The year-old Balliceaux is named for a Caribbean island, but its design, with concrete walls and skylights, is more evocative of downtown Manhattan. Chef Russell Cook covers a lot of ground on the menu, with dishes ranging from braised pork belly with charred onion slaw and tortillas to panko-crusted tofu with house-made kimchi. The nice surprise is that he does most of it so well.
Until recently, the Italian restaurants in New Orleans were the kind that served red sauce by the truckload. Now, with the opening of the terrific A Mano, the city's Italian-food scene is a lot more interesting. Chef Josh Smith spends a lot of time shopping at the Crescent City farmers' market, so there's a decidedly local influence in his food: He calls his coppa di testa "hogshead cheese" and serves it with an herbed green-tomato relish...read on
Linton Hopkins (an F&W Best New Chef 2009), his wife, Gina, and mixologist Greg Best—the team behind Holeman & Finch—honor the bottle shop, the precursor to pubs. Look for house-made items like H&F's own gin, epic Bloody Mary mix and peach-and-cola bitters. "We have to use Coca-Cola—we're in the South," Gina says.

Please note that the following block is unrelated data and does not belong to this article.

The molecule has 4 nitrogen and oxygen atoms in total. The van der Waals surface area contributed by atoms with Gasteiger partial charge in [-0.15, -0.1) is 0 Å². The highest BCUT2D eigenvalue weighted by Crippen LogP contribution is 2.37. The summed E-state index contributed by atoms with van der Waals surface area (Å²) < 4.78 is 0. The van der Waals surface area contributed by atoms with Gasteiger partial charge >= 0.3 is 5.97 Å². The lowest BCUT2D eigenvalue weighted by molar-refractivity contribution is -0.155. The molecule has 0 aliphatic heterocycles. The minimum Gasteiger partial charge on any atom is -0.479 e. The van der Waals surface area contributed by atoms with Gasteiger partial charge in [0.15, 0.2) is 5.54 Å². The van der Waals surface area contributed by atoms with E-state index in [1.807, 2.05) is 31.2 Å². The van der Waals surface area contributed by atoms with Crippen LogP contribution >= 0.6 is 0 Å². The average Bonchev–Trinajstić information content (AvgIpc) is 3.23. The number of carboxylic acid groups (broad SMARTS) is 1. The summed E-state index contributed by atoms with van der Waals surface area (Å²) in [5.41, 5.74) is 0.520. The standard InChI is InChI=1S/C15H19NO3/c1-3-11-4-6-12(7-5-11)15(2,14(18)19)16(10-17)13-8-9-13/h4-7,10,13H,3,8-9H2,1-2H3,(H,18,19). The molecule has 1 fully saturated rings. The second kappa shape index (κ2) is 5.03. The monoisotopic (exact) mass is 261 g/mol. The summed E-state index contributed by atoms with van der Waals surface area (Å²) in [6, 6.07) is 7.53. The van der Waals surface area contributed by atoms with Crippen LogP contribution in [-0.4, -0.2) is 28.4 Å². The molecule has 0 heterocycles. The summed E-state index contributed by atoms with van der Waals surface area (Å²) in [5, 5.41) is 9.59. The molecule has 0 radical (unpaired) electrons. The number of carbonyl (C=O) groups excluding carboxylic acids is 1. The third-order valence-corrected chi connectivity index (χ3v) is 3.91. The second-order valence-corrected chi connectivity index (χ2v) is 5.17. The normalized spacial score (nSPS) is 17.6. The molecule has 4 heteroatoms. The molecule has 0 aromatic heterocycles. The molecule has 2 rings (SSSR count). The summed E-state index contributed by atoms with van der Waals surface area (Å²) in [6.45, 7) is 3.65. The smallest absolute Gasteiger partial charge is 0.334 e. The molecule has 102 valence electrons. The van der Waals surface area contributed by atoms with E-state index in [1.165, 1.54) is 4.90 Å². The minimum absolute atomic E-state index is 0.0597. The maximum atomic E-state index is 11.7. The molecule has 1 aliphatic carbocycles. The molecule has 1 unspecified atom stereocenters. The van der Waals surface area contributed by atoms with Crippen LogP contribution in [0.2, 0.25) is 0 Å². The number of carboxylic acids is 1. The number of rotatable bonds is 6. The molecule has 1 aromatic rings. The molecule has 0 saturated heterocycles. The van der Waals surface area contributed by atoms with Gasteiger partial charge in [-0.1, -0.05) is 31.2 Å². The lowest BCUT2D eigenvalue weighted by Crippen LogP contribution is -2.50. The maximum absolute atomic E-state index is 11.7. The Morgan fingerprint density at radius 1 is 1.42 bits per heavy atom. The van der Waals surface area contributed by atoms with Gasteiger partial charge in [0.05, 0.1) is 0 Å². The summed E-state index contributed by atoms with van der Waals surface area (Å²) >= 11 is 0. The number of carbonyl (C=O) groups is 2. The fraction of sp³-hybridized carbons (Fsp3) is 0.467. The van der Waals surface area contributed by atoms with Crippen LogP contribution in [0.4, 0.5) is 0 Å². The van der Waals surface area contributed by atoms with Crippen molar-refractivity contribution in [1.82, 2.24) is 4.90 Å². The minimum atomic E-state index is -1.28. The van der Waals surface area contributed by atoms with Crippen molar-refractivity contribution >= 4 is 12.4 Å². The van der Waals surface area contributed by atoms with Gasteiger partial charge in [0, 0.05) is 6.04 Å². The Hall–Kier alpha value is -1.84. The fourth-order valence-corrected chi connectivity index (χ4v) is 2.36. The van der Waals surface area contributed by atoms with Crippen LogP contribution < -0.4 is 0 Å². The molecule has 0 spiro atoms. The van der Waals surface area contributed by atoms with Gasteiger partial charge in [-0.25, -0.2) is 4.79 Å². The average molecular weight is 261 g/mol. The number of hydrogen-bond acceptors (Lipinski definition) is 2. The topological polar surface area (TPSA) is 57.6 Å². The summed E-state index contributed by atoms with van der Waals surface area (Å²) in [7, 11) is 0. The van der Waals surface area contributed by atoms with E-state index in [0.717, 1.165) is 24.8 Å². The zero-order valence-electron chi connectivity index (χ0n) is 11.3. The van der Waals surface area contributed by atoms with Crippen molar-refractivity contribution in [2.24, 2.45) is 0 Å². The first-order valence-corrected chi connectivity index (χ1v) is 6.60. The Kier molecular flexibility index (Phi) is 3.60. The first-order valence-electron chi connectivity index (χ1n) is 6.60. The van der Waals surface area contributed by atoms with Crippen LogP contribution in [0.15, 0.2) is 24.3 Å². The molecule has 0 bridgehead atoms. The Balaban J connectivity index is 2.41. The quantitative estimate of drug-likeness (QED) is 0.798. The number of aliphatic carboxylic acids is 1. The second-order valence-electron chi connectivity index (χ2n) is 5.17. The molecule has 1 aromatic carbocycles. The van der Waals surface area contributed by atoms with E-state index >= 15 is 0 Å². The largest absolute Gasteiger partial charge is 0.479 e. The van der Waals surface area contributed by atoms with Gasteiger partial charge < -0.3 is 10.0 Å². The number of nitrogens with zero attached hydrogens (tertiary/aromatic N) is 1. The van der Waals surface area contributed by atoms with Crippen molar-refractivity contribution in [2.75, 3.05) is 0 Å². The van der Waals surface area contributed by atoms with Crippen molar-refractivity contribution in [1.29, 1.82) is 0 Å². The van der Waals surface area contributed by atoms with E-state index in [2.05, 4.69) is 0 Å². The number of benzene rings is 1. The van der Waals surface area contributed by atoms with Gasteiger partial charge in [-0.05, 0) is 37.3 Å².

At Bettola, James Lewis serves stellar antipasti and pizzas using heirloom vegetables from imported Italian seeds. At his soon-to-open place—still unnamed at press time—he'll take advantage of butchering techniques he picked up from Italian star Dario Cecchini. He'll offer small northern Italian plates and meat by the pound, including German-style sausages.
The "whole animal" ethos and minimalist look of Abattoir in Atlanta reminds writer Julia Reed of hunting-club meals during her Mississippi Delta youth. The menu also offers genteel cocktail-party staples, such as pickled shrimp.